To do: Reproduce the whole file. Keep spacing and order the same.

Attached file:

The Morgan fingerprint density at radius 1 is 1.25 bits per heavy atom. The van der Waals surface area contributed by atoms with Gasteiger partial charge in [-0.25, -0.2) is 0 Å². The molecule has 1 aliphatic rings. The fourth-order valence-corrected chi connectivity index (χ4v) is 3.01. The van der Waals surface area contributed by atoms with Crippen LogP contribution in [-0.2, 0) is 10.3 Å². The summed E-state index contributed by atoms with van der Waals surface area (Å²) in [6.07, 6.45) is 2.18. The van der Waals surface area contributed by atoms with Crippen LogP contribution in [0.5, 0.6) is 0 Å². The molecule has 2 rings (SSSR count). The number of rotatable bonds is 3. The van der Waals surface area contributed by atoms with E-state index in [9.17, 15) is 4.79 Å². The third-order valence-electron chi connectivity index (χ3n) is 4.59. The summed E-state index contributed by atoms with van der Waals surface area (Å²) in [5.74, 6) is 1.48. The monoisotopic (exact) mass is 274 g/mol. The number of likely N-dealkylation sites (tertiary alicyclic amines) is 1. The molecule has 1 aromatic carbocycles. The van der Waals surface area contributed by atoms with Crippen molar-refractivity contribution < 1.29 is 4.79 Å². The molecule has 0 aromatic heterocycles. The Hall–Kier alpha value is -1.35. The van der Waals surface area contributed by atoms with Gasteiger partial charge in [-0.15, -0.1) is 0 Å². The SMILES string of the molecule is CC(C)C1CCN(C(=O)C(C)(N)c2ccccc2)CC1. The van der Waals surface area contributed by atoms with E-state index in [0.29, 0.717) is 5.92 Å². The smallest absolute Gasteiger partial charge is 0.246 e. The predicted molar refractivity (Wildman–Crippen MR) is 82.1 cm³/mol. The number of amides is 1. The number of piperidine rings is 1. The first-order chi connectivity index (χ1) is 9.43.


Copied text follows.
The Morgan fingerprint density at radius 1 is 1.25 bits per heavy atom. The van der Waals surface area contributed by atoms with Gasteiger partial charge in [-0.25, -0.2) is 0 Å². The molecule has 1 aliphatic rings. The fourth-order valence-corrected chi connectivity index (χ4v) is 3.01. The van der Waals surface area contributed by atoms with Crippen LogP contribution in [-0.2, 0) is 10.3 Å². The summed E-state index contributed by atoms with van der Waals surface area (Å²) in [6.07, 6.45) is 2.18. The van der Waals surface area contributed by atoms with Crippen LogP contribution in [0.5, 0.6) is 0 Å². The molecule has 2 rings (SSSR count). The number of rotatable bonds is 3. The van der Waals surface area contributed by atoms with E-state index in [9.17, 15) is 4.79 Å². The third-order valence-electron chi connectivity index (χ3n) is 4.59. The summed E-state index contributed by atoms with van der Waals surface area (Å²) in [5.74, 6) is 1.48. The monoisotopic (exact) mass is 274 g/mol. The number of likely N-dealkylation sites (tertiary alicyclic amines) is 1. The molecule has 1 aromatic carbocycles. The van der Waals surface area contributed by atoms with Crippen molar-refractivity contribution < 1.29 is 4.79 Å². The molecule has 0 aromatic heterocycles. The Hall–Kier alpha value is -1.35. The van der Waals surface area contributed by atoms with Gasteiger partial charge in [-0.15, -0.1) is 0 Å². The SMILES string of the molecule is CC(C)C1CCN(C(=O)C(C)(N)c2ccccc2)CC1. The van der Waals surface area contributed by atoms with E-state index in [0.29, 0.717) is 5.92 Å². The smallest absolute Gasteiger partial charge is 0.246 e. The predicted molar refractivity (Wildman–Crippen MR) is 82.1 cm³/mol. The number of amides is 1. The number of piperidine rings is 1. The first-order chi connectivity index (χ1) is 9.43.